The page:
This post originally appeared on Orphan Road.
Speaking of the RTID, Josh Feit at The Stranger continues to advocate against the “Roads” piece of the “Roads and Transit” vote coming up in November. In doing so, he raises some interesting points that are worth unpacking.
Feit does make the useful distinction between current (or 2006) dollars and “year of expenditure” (“YOE”) dollars. As we’ve noted before, YOE dollars are really only worth considering when there’s some really unusual financing going on, like in the case of the monorail. With Sound Transit, they’re borrowing money at a pretty competitive rate, so the YOE numbers are only used by anti-transit folks trying to induce sticker shock. (When I buy a $300K condo, I don’t claim it’s a $600K condo, even though that’s what I’ll be paying over the course of a 30-year mortgage) So kudos to Feit for laying it out clearly.
However, he also says this:
Despite my bitterness about the $11 billion number that was thrown around to kill the monorail, I’m happy to shell out $10.2 billion or even $23 billion to get some mass transit in Seattle.
However, I am not able to stomach $6.7 billion or $14 billion on roads—roads— when I was told by everyone in town that $3 billion or $11 billion was too much for mass transit.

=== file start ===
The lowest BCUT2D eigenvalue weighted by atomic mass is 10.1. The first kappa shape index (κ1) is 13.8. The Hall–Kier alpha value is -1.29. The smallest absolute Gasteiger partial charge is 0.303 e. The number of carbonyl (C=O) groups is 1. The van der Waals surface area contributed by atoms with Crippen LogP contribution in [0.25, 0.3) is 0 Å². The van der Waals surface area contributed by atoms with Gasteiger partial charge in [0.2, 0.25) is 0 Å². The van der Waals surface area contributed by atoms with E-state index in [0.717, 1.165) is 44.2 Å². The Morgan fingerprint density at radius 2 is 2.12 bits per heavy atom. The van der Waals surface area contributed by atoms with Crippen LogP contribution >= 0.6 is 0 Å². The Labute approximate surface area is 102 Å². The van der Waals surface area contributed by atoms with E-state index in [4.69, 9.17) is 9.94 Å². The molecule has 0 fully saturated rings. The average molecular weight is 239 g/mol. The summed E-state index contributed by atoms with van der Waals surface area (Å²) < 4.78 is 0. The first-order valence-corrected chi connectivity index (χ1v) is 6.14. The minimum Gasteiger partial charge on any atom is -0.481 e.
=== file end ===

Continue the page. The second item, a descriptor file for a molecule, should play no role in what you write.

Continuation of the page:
Though I voted for the monorail all five times, and still support the idea, I think it’s important to address the reasons why Feit was “told by everyone in town” that the project was too expensive, and why comparing the $6.7B/$14B for roads to the $3B/$11B makes little sense.
First, as you’ll notice, $14B is twice $6.7B, while $11B is nearly four times $3B. In other words, the monorail’s financing (using very long-term bonds) meant that we were paying a lot relative to what we were getting.
Second, the monorail tax was levied on the city of Seattle alone, while the RTID will be levied on a three-county region, so the costs are more spread out.
Finally, and this is a minor point, the monorail was financed purely with an MVET, whereas this package will be part-MVET, part-sales-tax. The addition of the sales tax widens the tax base and lessens the perceived impact.